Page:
The virgin females of A. obliqua were as much attracted to the salivary-gland extract as they were attracted to the aeration extracts of calling males. These results differ from the control treatment as can be seen in Figs. 3 and 4.


Both studied populations of A. obliqua produce 11 compounds in common, i.e., 1-heptanol, 3-octanone, ethyl hexanoate, 2-ethylhexan-1-ol, limonene, linalool, (E,Z)-3,6-nonadien-1-ol, ethyl octanoate, α-copaene, (E)-α-bergamotene and (E,E)-α-farnesene. Three of these compounds, i.e. (Z,Z)-3,6-nonadien-1-ol, (E)-a-bergamotene and (E,E)-α-farnesene, have also been detected in the volatiles released by the males of A. suspensa and A. ludens (Nation 1983, 1990; Rocca et al. 1992). Limonene has previously been detected in the aeration extracts of A. ludens (Rocca et al. 1992) and of A. fraterculus (Lima et al. 2001), but its presence has not been detected in A. suspensa. The (E,E)- and (Z,E)-isomers of α-farnesene have been determined in the extracts of the salivary glands from the calling males of A. fraterculus (Lima et al. 1996, 2001) and also in the extracts of A. obliqua calling males (López-Guillén et al. 2011).

Fig. 3.

The mean of the response of Anastrepha obliqua virgin females (from the wild population with the host fruit Averrhoa carambola) to the volatile con-specific male extracts from the salivary gland, to the volatiles from conspecific male aeration and to control. The response of females was touching the odor source using the proboscides (T.O.S.). The different lowercase letters represent the significant statistical difference by Tukey's HSD test (P < 0.05).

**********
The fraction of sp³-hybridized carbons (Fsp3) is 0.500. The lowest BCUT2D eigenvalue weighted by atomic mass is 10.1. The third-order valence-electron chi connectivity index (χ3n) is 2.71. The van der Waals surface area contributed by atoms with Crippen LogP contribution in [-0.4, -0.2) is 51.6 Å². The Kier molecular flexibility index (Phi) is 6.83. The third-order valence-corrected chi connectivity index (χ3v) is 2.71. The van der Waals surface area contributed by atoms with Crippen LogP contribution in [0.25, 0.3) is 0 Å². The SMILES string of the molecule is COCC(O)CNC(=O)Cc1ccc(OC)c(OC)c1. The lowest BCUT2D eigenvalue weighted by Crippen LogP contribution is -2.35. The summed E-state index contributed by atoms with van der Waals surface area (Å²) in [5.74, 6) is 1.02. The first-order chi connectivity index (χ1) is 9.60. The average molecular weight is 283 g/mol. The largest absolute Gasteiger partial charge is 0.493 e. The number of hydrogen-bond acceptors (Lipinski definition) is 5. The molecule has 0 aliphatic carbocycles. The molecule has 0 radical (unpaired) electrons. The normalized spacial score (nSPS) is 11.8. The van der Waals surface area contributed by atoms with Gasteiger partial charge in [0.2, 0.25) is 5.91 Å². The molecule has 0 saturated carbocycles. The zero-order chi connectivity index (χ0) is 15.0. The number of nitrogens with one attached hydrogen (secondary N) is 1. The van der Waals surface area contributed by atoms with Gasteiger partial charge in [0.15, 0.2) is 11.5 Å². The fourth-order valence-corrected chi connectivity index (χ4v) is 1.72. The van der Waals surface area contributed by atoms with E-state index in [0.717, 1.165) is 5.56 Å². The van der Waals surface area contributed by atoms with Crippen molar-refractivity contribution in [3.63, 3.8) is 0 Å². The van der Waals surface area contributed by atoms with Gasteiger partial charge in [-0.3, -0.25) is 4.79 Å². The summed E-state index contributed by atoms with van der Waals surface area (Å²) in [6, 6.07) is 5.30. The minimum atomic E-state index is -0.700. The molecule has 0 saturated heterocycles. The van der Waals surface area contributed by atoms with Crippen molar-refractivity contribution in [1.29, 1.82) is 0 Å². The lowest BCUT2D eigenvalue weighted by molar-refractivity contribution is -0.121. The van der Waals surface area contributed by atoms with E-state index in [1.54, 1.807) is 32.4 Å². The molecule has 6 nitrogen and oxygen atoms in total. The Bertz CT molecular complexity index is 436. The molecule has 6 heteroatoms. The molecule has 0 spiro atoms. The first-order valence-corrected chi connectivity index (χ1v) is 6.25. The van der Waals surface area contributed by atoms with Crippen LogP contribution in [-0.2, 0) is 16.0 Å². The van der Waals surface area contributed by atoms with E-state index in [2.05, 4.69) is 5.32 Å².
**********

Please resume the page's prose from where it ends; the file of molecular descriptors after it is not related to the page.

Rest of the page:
The lactones, anastrephin, epianastrephin and (3E,8E)-suspensolide, which have been identified in the aeration extracts of A. suspensa and A. ludens males (Esponda-Gaxiola 1977; Battiste et al. 1983, 1988; Nation 1983, 1990; Chuman et al. 1988; Rocca et al. 1992; Lu & Teal 2001), were not detected in the present study. This finding was also confirmed by López-Guillén et al. (2011). On the other hand, Lu & Teal (2001) reported the presence of anastrephin, epianastrephin and (3E,8E)-suspensolide in the oral secretion of A. suspensa males, whereas our study focused on the whole-body aeration and salivary-gland extracts of the calling males of A. obliqua.

Fig. 4.

The mean of the response of Anastrepha obliqua virgin females (from the wild population with the host fruit Mangifera indica) to the volatile male extracts from the salivary gland, to the volatiles from male aeration and to control. The response of females was touching the odor source using the proboscides (T.O.S.). The Tukey's HSD test, used for the data evaluation, did not show any significant difference (P < 0.05). The different lowercase letters represent a significant statistical difference.


(Z)-3-Nonenol, identified in A. suspensa, A. ludens, A. fraterculus and the Mexican population of A. obliqua (Battiste et al. 1983; Rocca et al. 1992; López-Guillén et al. 2011; Vanícková 2012a), was not found either in the aeration extracts nor in the salivary-gland extracts of any of the 2 wild populations of A. obliqua described in the present study. The presence of this compound cannot be excluded, but its amount has to be very low.